“Mom, what’s Catherine going to do? You said we all have to do something to contribute to the family.”
Oops! She got me. “What can I have Catherine do?” I thought quickly. “That’s a great question, Sarah. What can Catherine do?” I said to fill in some time so I could think.
This rapid exchange happened one night while we were clearing the dinner dishes from the table. We’re trying to help Sarah learn the habit of clearing the table, and I had suggested she was old enough to put her dishes all the way into the dishwasher, not just in the sink. Then I added to it and said she was old enough to put all the dishes into the dishwasher, not just hers. She had no problem with the request. She simply calculated that if she had to do something, so did Catherine. It was a reasonable point, and proof that she views Catherine as capable of carrying her fair share. If I really believed Catherine could do anything as long as we’re a little creative about it, I realized I needed an answer for this question. And fast!
Plus, what 8 year old doesn’t have a powerful sense of what is fair in the world – especially when it comes to siblings and anything even remotely similar to a chore?
Sarah proceeded with her stream of consciousness giving me time to make up something quickly. My brain vacillated between excuses for why Catherine couldn’t do something to thinking about what she could actually do. I confess I felt stumped.
As Sarah said, “Mom, I’m going to wash the dishes…” I realized at least I could help Catherine put them in the dishwasher so I finished her sentence. “And Catherine can put them in the dishwasher.” Sarah seemed imminently satisfied with this plan. All I had to do was figure out how Catherine could actually do that. I just kept pressing forward.
“Well, let me get Catherine over here next to the dishwasher,” I said, knowing this would buy me a few seconds to keep thinking. Sarah happily ran the dishes under the stream of water and started piling them by the sink. “I’m a good dish-washer, aren’t I, Mom?” She continued to chatter away as I positioned Catherine’s chair by the dishwasher, still wondering what exactly was going to constitute “putting dishes in the dishwasher” and wondering if Sarah would accept it as Catherine doing her fair share.
I picked up a plate and held it to Catherine’s hand and talked about it feeling wet and cold and then put it in the spines of the dishwasher rack. “Good job, Catherine. You put the plate in the dishwasher. That’s a big help. Here comes the next one,” I said. I can actually remember how it felt because I cringed wondering, “Is Sarah going to buy any of this? Is she getting ready to say, ‘Mom, you’re actually the one doing it, not Catherine’?” I held my breath and simply kept pressing forward.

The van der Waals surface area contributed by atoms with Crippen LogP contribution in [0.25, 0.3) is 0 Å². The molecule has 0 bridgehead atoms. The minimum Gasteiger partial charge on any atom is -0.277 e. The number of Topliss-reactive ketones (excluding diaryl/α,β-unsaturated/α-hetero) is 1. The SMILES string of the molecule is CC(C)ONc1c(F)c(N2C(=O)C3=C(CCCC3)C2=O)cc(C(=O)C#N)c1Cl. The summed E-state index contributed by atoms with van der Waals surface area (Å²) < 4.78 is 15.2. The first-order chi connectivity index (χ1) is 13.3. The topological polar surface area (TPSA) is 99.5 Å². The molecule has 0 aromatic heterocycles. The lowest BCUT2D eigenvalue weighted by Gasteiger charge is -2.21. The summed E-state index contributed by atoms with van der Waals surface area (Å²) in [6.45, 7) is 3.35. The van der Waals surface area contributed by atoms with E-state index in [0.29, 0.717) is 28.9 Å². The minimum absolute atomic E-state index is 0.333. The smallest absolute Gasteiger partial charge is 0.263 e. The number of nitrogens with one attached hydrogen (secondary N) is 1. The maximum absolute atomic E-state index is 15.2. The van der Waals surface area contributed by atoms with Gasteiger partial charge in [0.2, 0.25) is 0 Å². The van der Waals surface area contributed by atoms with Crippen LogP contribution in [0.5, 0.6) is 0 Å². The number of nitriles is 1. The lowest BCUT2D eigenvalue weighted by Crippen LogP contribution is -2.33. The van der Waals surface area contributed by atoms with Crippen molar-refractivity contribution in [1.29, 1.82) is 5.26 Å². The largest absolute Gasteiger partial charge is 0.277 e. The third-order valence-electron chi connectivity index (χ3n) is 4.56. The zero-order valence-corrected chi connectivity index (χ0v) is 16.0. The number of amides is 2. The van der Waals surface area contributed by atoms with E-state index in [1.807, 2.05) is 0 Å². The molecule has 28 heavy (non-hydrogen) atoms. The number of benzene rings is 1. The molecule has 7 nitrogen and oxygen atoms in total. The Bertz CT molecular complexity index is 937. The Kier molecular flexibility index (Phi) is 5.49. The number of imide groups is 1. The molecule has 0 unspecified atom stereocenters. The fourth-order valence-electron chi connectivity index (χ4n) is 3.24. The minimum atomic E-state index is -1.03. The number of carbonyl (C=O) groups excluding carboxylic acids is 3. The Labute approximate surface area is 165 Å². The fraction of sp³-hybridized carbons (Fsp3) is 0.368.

Sarah happily rinsed plates and bowls and knives and forks and let us know that she was working faster than we were and we needed to hurry up. Frankly, she was right! I started moving items into Catherine’s hand faster and soon we were sloshing some excess water around and laughing and working together to make sure all the dishes got loaded. Technically speaking, all Catherine was doing was touching each item before it went into the dishwasher. And that was enough.
It was enough simply to include her. Rather than have her sit in her chair back at the table, we simply moved her a few feet, let her touch the wet dishes, talked about the task at hand and got the job done. Moments earlier, I had been filled with doubt about how this would all work. I wondered what I could possibly do to make a difference and make the most of this opportunity. I feared an 8-year-old meltdown that would send our evening into a tailspin of frustration and whining – and not just from Sarah.
I simply kept moving forward searching for an answer. Rather than stall and ponder and critique and analyze, I took action. I let the path unfold before me, all the while watching and hoping that it would. And I learned a big lesson that I seem to need to learn over and over and over again.
When in doubt, step forward.